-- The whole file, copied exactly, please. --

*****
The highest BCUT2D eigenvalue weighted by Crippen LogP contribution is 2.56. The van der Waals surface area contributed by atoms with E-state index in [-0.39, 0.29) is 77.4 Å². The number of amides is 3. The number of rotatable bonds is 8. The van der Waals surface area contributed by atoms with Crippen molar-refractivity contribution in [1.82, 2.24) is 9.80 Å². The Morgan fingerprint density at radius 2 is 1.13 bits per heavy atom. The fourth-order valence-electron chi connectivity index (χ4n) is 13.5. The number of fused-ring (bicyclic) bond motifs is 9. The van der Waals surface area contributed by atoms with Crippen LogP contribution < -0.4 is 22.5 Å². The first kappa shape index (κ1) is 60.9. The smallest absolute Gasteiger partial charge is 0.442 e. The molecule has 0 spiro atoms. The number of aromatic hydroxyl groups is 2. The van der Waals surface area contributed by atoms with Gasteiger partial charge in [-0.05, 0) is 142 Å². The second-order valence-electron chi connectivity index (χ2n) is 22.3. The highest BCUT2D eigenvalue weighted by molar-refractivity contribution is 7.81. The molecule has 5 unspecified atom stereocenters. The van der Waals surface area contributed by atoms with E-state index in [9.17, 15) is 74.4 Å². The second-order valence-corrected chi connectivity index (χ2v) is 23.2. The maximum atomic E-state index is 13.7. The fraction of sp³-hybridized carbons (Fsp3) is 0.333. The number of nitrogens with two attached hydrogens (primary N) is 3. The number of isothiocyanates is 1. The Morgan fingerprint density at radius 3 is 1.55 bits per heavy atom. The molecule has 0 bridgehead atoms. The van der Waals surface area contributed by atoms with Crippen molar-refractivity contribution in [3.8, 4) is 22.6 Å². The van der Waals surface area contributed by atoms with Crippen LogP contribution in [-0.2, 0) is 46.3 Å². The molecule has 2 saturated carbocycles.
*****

The highest BCUT2D eigenvalue weighted by Crippen LogP contribution is 2.56. The van der Waals surface area contributed by atoms with E-state index in [-0.39, 0.29) is 77.4 Å². The number of amides is 3. The number of rotatable bonds is 8. The van der Waals surface area contributed by atoms with Crippen molar-refractivity contribution in [1.82, 2.24) is 9.80 Å². The Morgan fingerprint density at radius 2 is 1.13 bits per heavy atom. The fourth-order valence-electron chi connectivity index (χ4n) is 13.5. The number of fused-ring (bicyclic) bond motifs is 9. The van der Waals surface area contributed by atoms with Crippen LogP contribution < -0.4 is 22.5 Å². The first kappa shape index (κ1) is 60.9. The smallest absolute Gasteiger partial charge is 0.442 e. The molecule has 0 spiro atoms. The number of aromatic hydroxyl groups is 2. The van der Waals surface area contributed by atoms with Gasteiger partial charge in [-0.05, 0) is 142 Å². The second-order valence-electron chi connectivity index (χ2n) is 22.3. The highest BCUT2D eigenvalue weighted by molar-refractivity contribution is 7.81. The molecule has 5 unspecified atom stereocenters. The van der Waals surface area contributed by atoms with E-state index in [9.17, 15) is 74.4 Å². The second-order valence-corrected chi connectivity index (χ2v) is 23.2. The maximum atomic E-state index is 13.7. The fraction of sp³-hybridized carbons (Fsp3) is 0.333. The number of nitrogens with two attached hydrogens (primary N) is 3. The number of isothiocyanates is 1. The Morgan fingerprint density at radius 3 is 1.55 bits per heavy atom. The molecule has 0 bridgehead atoms. The van der Waals surface area contributed by atoms with Crippen molar-refractivity contribution in [3.8, 4) is 22.6 Å². The van der Waals surface area contributed by atoms with Crippen LogP contribution in [-0.2, 0) is 46.3 Å². The molecule has 2 saturated carbocycles.